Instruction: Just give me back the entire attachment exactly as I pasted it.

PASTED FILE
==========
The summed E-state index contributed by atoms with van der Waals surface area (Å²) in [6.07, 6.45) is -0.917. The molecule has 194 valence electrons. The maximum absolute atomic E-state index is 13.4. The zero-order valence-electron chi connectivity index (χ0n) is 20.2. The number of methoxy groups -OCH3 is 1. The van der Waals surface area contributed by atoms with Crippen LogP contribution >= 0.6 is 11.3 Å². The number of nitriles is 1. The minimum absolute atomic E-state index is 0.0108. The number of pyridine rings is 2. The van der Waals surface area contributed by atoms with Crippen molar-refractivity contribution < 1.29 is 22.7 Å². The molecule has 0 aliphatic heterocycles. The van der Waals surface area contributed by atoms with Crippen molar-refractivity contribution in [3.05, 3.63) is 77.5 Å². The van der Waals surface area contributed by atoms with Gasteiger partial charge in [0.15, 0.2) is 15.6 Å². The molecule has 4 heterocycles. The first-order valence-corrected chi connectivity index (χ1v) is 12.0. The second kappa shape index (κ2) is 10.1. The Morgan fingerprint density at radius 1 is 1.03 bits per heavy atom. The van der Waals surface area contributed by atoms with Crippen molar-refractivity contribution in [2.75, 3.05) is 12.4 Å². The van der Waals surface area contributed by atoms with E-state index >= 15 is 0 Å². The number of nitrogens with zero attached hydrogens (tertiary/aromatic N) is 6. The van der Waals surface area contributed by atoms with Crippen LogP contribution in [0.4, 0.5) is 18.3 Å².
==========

The summed E-state index contributed by atoms with van der Waals surface area (Å²) in [6.07, 6.45) is -0.917. The molecule has 194 valence electrons. The maximum absolute atomic E-state index is 13.4. The zero-order valence-electron chi connectivity index (χ0n) is 20.2. The number of methoxy groups -OCH3 is 1. The van der Waals surface area contributed by atoms with Crippen LogP contribution >= 0.6 is 11.3 Å². The number of nitriles is 1. The minimum absolute atomic E-state index is 0.0108. The number of pyridine rings is 2. The van der Waals surface area contributed by atoms with Crippen molar-refractivity contribution < 1.29 is 22.7 Å². The molecule has 0 aliphatic heterocycles. The van der Waals surface area contributed by atoms with Crippen molar-refractivity contribution in [3.05, 3.63) is 77.5 Å². The van der Waals surface area contributed by atoms with Gasteiger partial charge in [0.15, 0.2) is 15.6 Å². The molecule has 4 heterocycles. The first-order valence-corrected chi connectivity index (χ1v) is 12.0. The second kappa shape index (κ2) is 10.1. The Morgan fingerprint density at radius 1 is 1.03 bits per heavy atom. The van der Waals surface area contributed by atoms with Crippen molar-refractivity contribution in [2.75, 3.05) is 12.4 Å². The van der Waals surface area contributed by atoms with E-state index >= 15 is 0 Å². The number of nitrogens with zero attached hydrogens (tertiary/aromatic N) is 6. The van der Waals surface area contributed by atoms with Crippen LogP contribution in [0.4, 0.5) is 18.3 Å².